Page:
Faulting Obama for millennial cynicism

Published: March 18 2014 | 8:16 am - Updated: 1 April 2014 | 9:46 am in

In case you hadn’t heard, young people these days — aka “the millennials” — are the most cynical and distrusting generation recorded. Only 19 percent think most people can be trusted. According to a big study from the Pew Research Center, they are less attached to marriage, religion and political institutions than Gen Xers, baby boomers and the other demographic flavors journalists love to use. They like their friends, their digital “social networks” and their toys, and that’s about it. Not even a majority will call themselves “patriotic.”

I should say I often find generational stereotyping pretty annoying.

Honor, glory and respect are earned individually, not collectively.

Politicians pander to young people, and lots of young people fall for it. And that speaks well of neither.

Barack Obama won the youth vote by huge margins in 2008 (66 percent among under-30s) and 2012 (60 percent). He did this in no small part by pandering to the vanity of young people. Sure, he addressed “youth issues” such as student loans. Yes, he also mirrored their views on some social issues (though not same-sex marriage in ’08). Obama’s ambivalence toward seemingly cliched patriotic gestures (remember the endless controversy about whether he would wear a flag pin?) sent an important signal to young voters raised on the snark of “The Daily Show” and weary of talk of “freedom fries.”

But the overall gestalt was more about fostering a sense of inclusion in a “movement” of some kind; “We are the ones we’ve been waiting for” and all of that nonsense. Obama promised that government could be the vehicle that would carry us to the sunny uplands of history. He took the aesthetic of a Pepsi marketing rollout and pasted it onto a presidential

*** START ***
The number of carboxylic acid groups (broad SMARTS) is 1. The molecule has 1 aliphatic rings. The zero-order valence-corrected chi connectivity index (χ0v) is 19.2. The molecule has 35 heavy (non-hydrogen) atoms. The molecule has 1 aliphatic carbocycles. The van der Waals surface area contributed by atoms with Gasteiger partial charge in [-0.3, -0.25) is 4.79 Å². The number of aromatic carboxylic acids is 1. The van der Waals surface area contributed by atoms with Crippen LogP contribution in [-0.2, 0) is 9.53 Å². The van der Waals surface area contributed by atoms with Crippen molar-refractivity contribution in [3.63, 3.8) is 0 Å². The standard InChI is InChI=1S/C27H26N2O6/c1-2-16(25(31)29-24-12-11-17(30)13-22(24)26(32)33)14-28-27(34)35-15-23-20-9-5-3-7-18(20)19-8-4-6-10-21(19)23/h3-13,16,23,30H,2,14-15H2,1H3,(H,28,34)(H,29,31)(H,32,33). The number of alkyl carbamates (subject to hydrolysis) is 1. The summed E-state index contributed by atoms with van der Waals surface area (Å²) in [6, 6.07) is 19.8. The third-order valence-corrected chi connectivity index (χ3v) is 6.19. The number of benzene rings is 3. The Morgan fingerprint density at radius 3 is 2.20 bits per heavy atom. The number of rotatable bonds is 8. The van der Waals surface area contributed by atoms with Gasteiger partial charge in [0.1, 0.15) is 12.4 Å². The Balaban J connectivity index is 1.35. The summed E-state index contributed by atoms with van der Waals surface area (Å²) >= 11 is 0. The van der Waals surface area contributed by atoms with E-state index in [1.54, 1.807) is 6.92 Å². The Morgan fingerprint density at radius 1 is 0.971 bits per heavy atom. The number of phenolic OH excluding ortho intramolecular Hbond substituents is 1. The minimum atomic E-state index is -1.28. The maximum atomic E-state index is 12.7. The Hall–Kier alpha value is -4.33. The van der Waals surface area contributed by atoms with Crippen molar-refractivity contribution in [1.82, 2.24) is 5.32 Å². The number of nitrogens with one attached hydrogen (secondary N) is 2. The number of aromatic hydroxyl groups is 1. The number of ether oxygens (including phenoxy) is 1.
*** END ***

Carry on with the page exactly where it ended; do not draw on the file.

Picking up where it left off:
But, as Mario Cuomo once said, politicians campaign in poetry but govern in prose. And the prose of the Obama years has been an incoherent and disillusioning run-on sentence. His signature achievement, Obamacare, was designed from the outset to screw young people, overcharging them for products they don’t need in order to subsidize older Americans.

“Idealistic” Democrats have spent the Obama years circling the wagons around parasitic teachers unions at the expense of poor minority kids (rich people have school choice already). The shovel-ready jobs were a fraudulent talking point used to justify pouring money into constituencies that already have jobs. Obama is hellbent on raising the minimum wage, which will help people with jobs — particularly well-paying union jobs that tie compensation to multiples of the minimum wage. But it won’t help young people get their first jobs.

It’s true, millennials remain more liberal and look more favorably toward big government than other age groups. But people grow up.

The hot embers of their ardor for big government may cool as they realize the poetry rarely gets translated into prose. And for that, Obama will deserve a fair share of the credit. For nothing breeds disillusionment and cynicism more than the failure to deliver.

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